Angry parents call for funding to get Wideopen primary school repaired and reopened

Concerned parents (L-R) Nichola Johnson, Helen Hayes, Michelle Alexander, Keith Alexander and their children outside Hazlewood Primary School, Wideopen.
Concerned parents (L-R) Nichola Johnson, Helen Hayes, Michelle Alexander, Keith Alexander and their children outside Hazlewood Primary School, Wideopen. -Credit:Newcastle Chronicle

Parents are up in arms over ongoing disruption at a primary school hit by concrete concerns and are calling for more funding for repairs.

Hazlewood Community Primary School in Wideopen is one of four schools in North Tyneside where weak and brittle concrete ceiling blocks were discovered. Hazlewood was forced to close entirely in early February to allow for investigations into the scale of the issue.

Since then, alternative classrooms have been set up, including a marquee on the school grounds, at the local Air Cadet club and Wideopen Library buildings. However, parents continue to have concerns over the temporary facilities on campus, including the portaloos, the provision of hot meals, and the wait for temporary classroom units.

Parents voiced their frustration over the conditions at a public meeting on Monday in the presence of North Tyneside Council officials. Several parents are now hitting out and saying funding is needed for short-term and longer-term solutions.

Two parents who spoke to the Local Democracy Reporting Service are even contemplating their children’s future at the school as the saga continues.

Parent Keith Alexander, 44, said: “We have had to consider our son’s school and academic priorities. The teaching staff and senior leadership have been fantastic, which cannot be understated, but it is the facilities. You want your kids to have the best chance to do what they can do.”

Mum-of-two Joanne Lowery, 39, added: “It is a crisis, this should be a priority. This is our children’s education, we have had enough disruption with Covid-19. We are still no further forward, it is very frustrating. I just want what is right for my children."

Joanne continued: “We want what our children deserve and at this precise moment we want the money for modular units and for the repairs.”

Jon Ritchie, Director of Resources at North Tyneside Council said: “This is an unprecedented situation on a large scale, and we are deploying significant time and resources to work on problems as they arise, as well as short and long-term solutions. We value the feedback from the school community and are listening to their concerns.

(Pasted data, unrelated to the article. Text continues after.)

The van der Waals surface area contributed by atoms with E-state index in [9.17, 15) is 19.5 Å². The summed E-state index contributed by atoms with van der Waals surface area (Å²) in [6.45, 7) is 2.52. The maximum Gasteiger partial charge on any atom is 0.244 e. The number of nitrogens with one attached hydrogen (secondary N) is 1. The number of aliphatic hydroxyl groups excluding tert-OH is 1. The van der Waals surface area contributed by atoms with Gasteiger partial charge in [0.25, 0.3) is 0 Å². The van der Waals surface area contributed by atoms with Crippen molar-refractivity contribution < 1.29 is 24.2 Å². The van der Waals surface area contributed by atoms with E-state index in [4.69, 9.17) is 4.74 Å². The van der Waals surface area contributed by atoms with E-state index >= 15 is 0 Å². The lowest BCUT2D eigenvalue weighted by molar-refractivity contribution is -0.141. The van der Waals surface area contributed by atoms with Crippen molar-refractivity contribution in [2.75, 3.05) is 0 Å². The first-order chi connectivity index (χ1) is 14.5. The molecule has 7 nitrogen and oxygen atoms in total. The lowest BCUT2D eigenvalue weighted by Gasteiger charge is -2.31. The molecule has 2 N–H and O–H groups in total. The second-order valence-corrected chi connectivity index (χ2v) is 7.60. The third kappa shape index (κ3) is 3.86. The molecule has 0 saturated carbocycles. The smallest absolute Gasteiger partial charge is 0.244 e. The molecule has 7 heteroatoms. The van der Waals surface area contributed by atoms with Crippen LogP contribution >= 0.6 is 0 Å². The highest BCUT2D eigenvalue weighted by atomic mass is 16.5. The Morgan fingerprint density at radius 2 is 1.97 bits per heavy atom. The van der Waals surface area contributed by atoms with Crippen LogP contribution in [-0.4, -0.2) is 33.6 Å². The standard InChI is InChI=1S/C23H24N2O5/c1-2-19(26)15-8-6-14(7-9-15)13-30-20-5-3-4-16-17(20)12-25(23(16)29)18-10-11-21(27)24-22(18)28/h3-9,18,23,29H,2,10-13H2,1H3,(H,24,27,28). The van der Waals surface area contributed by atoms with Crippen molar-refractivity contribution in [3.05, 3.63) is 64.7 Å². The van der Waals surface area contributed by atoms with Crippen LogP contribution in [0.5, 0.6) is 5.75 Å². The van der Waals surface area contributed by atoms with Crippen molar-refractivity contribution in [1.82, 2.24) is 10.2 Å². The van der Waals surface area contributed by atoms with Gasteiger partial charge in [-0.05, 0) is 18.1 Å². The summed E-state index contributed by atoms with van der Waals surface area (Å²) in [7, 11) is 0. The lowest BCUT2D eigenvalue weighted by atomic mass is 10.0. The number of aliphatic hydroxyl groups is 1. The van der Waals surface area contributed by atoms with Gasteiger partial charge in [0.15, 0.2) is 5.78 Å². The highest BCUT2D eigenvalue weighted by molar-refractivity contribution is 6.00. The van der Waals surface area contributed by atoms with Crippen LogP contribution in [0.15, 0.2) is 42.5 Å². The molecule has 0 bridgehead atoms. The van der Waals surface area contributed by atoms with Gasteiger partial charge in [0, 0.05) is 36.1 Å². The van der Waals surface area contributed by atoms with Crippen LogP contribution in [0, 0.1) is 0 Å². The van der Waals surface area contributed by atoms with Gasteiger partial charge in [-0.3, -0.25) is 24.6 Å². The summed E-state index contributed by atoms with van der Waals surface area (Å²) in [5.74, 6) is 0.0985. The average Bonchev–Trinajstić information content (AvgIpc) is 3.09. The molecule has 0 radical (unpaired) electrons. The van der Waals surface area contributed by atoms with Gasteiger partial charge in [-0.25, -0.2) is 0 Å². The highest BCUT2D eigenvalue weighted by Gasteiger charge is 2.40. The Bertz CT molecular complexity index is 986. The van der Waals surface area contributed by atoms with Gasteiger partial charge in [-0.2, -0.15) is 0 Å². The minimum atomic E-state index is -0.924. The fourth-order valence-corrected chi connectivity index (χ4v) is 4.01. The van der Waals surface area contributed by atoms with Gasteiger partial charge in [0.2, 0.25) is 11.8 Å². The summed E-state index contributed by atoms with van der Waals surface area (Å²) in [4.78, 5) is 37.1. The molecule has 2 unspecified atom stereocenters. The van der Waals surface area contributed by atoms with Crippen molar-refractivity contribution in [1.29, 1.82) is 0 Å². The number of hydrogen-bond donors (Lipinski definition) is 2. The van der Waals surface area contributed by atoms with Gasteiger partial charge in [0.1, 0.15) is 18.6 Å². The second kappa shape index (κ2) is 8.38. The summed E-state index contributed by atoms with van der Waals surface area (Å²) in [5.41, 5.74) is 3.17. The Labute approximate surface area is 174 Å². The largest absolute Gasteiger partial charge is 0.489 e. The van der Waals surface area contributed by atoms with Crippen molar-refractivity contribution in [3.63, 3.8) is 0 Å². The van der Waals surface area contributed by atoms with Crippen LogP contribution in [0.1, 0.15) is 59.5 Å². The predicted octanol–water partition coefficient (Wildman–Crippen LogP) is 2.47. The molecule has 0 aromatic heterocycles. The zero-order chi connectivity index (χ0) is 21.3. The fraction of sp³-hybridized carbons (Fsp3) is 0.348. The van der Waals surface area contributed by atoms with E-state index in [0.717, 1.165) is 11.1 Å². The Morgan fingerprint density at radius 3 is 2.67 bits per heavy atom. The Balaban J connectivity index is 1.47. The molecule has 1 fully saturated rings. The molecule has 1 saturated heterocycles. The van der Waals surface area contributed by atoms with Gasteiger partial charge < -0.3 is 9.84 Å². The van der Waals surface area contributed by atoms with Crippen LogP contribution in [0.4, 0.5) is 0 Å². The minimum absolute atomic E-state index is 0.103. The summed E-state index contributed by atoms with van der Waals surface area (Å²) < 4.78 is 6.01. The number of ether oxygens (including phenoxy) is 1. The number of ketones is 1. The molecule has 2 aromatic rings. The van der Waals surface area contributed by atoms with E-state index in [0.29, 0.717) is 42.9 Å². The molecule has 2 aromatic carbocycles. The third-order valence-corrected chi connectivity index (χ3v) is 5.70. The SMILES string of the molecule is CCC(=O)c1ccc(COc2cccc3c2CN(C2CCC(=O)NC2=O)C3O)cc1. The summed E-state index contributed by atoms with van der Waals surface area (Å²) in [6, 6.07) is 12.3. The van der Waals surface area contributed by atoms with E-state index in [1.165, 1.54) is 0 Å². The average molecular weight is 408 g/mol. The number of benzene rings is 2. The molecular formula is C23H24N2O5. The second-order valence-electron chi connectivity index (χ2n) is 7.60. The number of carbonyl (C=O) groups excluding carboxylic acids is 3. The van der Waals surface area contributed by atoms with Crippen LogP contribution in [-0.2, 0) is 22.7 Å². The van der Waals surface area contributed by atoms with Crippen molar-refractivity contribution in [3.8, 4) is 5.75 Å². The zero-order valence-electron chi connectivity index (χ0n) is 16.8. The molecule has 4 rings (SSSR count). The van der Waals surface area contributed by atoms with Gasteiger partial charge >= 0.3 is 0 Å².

“The scale of the problem in school means key areas including the toilets, the kitchen and the staff room are closed for safety, and we have interim measures at the school in order to make face-to-face education possible.

“There have been issues with the standard of temporary toilets, and I apologise for this. We are working with the school to rectify these issues. We will continue to work with the school to bring hot meals back to the site and are close to a solution.

“We are exploring practicalities for safe and appropriate modular units on site, bespoke to the needs of the Hazlewood pupils. I’d like to thank staff, parents and carers and children for their patience and resilience.

“Our conversations with the Department for Education around short and long-term funding for the future of the building are ongoing. “The situation has also prompted political outrage from North Tyneside Council’s Labour administration.

Cabinet member for education, Coun Steven Phillips said: “The Conservative Government needs to get a grip and provide both the short-term funding we need to provide the best possible face-to-face environment and long-term funding for repairs or replacement of the affected buildings.”

A Department for Education spokesperson said: “All pupils affected remain in face-to-face education and we are working closely with North Tyneside council to support them.

“We will continue to work with the council to understand the situation at Hazlewood and any additional support required.